Business Plan Tips & Ideas

Information that you can use to get your ideas on paper so you can communicate better, inspire others and make things happen.

Business Planning – should you trust your intuition?

I believe the answer is “no” and “yes”. This is an important issue, so let me explain with a short story.

About five years ago, an electrical engineer, let’s call him Tom, contacted me for help to put a business plan together.
With the aid of some photos and diagrams, Tom explained the technology he had developed to reduce the impact of a major problem experienced in the dairy farming industry.

His concept was quite ingenious and appeared to provide a cost effective solution to a costly production loss problem. I established that the business plan would need to address two key issues:

  1. The sequence of action steps needed to complete development and set up marketing and distribution channels.
  2. Provide a business case for an associate who had expressed an interest in investing capital in this project.

For confidentiality reasons, I won’t go into details on the technology. And for this article, it’s not that important. What is important is the intuitive thinking process that was driving this man.

Fairly soon in our discussions, I established that little market research had been carried out. So I suggested that this should be an early and important part of his business plan.

After we had some discussions on what would be involved to do this research, I was quite surprised when he said, he was not keen on the idea.

He gave two reasons why he was not keen on spending time and money (a relatively small amount of money) on market research.

Reason one, was that he was scared someone would steal his ideas.

Reason two, was that in his words “I have this strong gut feeling that the farming community will really go for this technology based solution, so I just want to follow my intuition and get going before someone else beats me to the market.”

I was uncomfortable with the idea of omitting this research step, but my client was impatient and not willing to budge.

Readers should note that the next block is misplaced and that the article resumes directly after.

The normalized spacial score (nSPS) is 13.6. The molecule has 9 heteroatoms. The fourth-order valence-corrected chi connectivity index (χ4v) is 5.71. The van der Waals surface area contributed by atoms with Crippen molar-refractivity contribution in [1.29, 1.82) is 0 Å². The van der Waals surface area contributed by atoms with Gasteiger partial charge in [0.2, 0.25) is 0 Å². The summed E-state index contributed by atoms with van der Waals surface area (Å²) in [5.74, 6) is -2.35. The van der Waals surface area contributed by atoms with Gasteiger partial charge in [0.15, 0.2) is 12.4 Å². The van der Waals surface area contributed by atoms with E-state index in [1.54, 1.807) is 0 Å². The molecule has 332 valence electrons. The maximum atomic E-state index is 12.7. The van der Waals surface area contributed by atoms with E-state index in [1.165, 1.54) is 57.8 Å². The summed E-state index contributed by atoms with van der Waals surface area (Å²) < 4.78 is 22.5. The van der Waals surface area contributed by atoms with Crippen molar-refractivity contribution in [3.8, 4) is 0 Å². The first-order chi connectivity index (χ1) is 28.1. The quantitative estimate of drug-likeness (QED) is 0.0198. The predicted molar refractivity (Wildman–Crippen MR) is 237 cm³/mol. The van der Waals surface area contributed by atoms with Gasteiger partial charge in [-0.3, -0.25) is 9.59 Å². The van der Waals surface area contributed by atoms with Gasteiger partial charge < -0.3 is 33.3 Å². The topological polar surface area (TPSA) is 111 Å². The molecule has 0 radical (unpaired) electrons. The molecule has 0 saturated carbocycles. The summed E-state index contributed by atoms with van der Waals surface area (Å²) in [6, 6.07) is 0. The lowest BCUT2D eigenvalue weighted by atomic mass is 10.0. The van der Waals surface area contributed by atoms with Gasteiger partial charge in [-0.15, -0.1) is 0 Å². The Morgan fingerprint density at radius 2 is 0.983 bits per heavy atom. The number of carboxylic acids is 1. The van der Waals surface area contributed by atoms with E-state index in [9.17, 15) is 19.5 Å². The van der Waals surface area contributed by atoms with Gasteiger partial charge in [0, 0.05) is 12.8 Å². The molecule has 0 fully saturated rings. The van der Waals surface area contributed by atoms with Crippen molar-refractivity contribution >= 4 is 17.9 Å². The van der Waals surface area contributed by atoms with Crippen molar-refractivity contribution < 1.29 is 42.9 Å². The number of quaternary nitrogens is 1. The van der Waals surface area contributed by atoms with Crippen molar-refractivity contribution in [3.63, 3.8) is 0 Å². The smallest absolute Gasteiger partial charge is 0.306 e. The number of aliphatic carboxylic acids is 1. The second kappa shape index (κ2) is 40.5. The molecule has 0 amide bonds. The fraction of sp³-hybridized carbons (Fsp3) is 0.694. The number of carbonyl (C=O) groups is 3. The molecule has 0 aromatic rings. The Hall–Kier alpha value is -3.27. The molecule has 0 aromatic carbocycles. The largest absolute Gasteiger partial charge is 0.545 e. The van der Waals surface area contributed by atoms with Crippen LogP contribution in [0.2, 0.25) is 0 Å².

As a result, we created a business plan and an action plan that was based on the assumption that there was a valid market for the product.

To cut a long and involved story short, the business project failed. Tom and his partner could not get sufficient farmers to adopt his technology and implementation procedures.

Not a happy ending. But not the end of my story.

The theme of this article was about intuition and business planning. Tom’s situation was an example of the wrong way to use intuition.

So here is my reason for saying both “yes” and “no” to trusting your intuition.

Yes: Intuition can be a God-given creative talent. And you should trust intuition for what it really is. Intuition is an idea or inspiration or option for you to give appropriate consideration to.

No: It does not make sense to blindly follow every idea or hunch that captivates your imagination. You also have other natural or learned abilities, like reasoning and communication.

Intuition used well can give you lots of potentially valuable business options. In other words, you have the idea. Used badly, the idea has you!

I have been involved with several business product and service ideas that have had successful outcomes. However, in every case, there was an evolutionary process. The original inspiration or idea was just the seed that started off, what eventually evolved.

Testing or researching customer perceptions and reactions is the best way to drive this product development process. What potential customers think and say is critical. What we think and do must be in alignment to what people want and are prepared to pay for.